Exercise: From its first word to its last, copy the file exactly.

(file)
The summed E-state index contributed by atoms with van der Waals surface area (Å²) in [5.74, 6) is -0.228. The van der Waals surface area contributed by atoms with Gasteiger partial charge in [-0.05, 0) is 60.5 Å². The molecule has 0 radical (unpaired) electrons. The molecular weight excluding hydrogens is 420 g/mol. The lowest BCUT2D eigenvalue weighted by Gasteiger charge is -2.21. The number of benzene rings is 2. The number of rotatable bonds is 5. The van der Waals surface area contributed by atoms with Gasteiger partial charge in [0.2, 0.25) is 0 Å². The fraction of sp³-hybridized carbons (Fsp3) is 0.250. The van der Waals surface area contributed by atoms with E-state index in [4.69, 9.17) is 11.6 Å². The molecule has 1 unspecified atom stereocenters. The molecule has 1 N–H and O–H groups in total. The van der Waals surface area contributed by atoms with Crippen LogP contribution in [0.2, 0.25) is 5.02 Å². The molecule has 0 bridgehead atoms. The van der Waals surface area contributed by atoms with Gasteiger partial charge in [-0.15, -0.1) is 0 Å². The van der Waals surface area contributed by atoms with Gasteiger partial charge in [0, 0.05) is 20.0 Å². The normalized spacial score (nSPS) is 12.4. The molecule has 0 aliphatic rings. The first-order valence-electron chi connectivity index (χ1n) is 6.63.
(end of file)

The summed E-state index contributed by atoms with van der Waals surface area (Å²) in [5.74, 6) is -0.228. The van der Waals surface area contributed by atoms with Gasteiger partial charge in [-0.05, 0) is 60.5 Å². The molecule has 0 radical (unpaired) electrons. The molecular weight excluding hydrogens is 420 g/mol. The lowest BCUT2D eigenvalue weighted by Gasteiger charge is -2.21. The number of benzene rings is 2. The number of rotatable bonds is 5. The van der Waals surface area contributed by atoms with Gasteiger partial charge in [0.2, 0.25) is 0 Å². The fraction of sp³-hybridized carbons (Fsp3) is 0.250. The van der Waals surface area contributed by atoms with E-state index in [4.69, 9.17) is 11.6 Å². The molecule has 1 unspecified atom stereocenters. The molecule has 1 N–H and O–H groups in total. The van der Waals surface area contributed by atoms with Crippen LogP contribution in [0.2, 0.25) is 5.02 Å². The molecule has 0 bridgehead atoms. The van der Waals surface area contributed by atoms with Gasteiger partial charge in [-0.15, -0.1) is 0 Å². The van der Waals surface area contributed by atoms with Gasteiger partial charge in [0, 0.05) is 20.0 Å². The normalized spacial score (nSPS) is 12.4. The molecule has 0 aliphatic rings. The first-order valence-electron chi connectivity index (χ1n) is 6.63.